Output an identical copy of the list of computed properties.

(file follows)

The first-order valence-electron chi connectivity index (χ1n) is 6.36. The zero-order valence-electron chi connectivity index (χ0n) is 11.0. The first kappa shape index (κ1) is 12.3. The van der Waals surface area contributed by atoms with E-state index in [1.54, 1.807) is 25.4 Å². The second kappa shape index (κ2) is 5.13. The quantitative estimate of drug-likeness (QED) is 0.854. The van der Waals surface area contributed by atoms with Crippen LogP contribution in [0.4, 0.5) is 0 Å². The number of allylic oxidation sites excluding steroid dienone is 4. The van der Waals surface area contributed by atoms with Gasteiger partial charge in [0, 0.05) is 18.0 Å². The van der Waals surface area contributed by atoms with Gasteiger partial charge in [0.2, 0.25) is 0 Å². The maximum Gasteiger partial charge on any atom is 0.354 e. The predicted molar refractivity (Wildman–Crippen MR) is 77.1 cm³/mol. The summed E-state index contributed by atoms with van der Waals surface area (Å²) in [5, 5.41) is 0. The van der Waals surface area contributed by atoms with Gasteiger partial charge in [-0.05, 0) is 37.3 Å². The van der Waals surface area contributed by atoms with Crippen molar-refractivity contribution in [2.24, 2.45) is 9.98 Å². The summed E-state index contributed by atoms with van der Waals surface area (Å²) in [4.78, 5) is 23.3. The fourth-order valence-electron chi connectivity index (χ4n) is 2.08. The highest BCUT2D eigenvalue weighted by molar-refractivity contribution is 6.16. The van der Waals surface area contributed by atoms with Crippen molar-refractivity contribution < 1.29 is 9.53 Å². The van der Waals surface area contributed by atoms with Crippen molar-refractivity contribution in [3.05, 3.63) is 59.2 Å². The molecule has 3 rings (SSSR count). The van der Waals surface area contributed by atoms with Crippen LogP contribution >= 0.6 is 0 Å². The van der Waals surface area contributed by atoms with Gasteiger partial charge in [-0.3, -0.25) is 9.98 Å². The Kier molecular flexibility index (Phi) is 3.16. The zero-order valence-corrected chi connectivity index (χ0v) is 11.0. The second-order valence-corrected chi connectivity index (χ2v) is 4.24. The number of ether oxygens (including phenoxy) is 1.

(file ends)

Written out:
The first-order valence-electron chi connectivity index (χ1n) is 6.36. The zero-order valence-electron chi connectivity index (χ0n) is 11.0. The first kappa shape index (κ1) is 12.3. The van der Waals surface area contributed by atoms with E-state index in [1.54, 1.807) is 25.4 Å². The second kappa shape index (κ2) is 5.13. The quantitative estimate of drug-likeness (QED) is 0.854. The van der Waals surface area contributed by atoms with Crippen LogP contribution in [0.4, 0.5) is 0 Å². The number of allylic oxidation sites excluding steroid dienone is 4. The van der Waals surface area contributed by atoms with Gasteiger partial charge in [0, 0.05) is 18.0 Å². The van der Waals surface area contributed by atoms with Gasteiger partial charge in [0.2, 0.25) is 0 Å². The maximum Gasteiger partial charge on any atom is 0.354 e. The predicted molar refractivity (Wildman–Crippen MR) is 77.1 cm³/mol. The summed E-state index contributed by atoms with van der Waals surface area (Å²) in [5, 5.41) is 0. The van der Waals surface area contributed by atoms with Gasteiger partial charge in [-0.05, 0) is 37.3 Å². The van der Waals surface area contributed by atoms with Crippen molar-refractivity contribution in [2.24, 2.45) is 9.98 Å². The summed E-state index contributed by atoms with van der Waals surface area (Å²) in [4.78, 5) is 23.3. The fourth-order valence-electron chi connectivity index (χ4n) is 2.08. The highest BCUT2D eigenvalue weighted by molar-refractivity contribution is 6.16. The van der Waals surface area contributed by atoms with Crippen molar-refractivity contribution < 1.29 is 9.53 Å². The van der Waals surface area contributed by atoms with Crippen molar-refractivity contribution in [3.05, 3.63) is 59.2 Å². The molecule has 3 rings (SSSR count). The van der Waals surface area contributed by atoms with Crippen LogP contribution >= 0.6 is 0 Å². The van der Waals surface area contributed by atoms with Gasteiger partial charge in [-0.3, -0.25) is 9.98 Å². The Kier molecular flexibility index (Phi) is 3.16. The zero-order valence-corrected chi connectivity index (χ0v) is 11.0. The second-order valence-corrected chi connectivity index (χ2v) is 4.24. The number of ether oxygens (including phenoxy) is 1.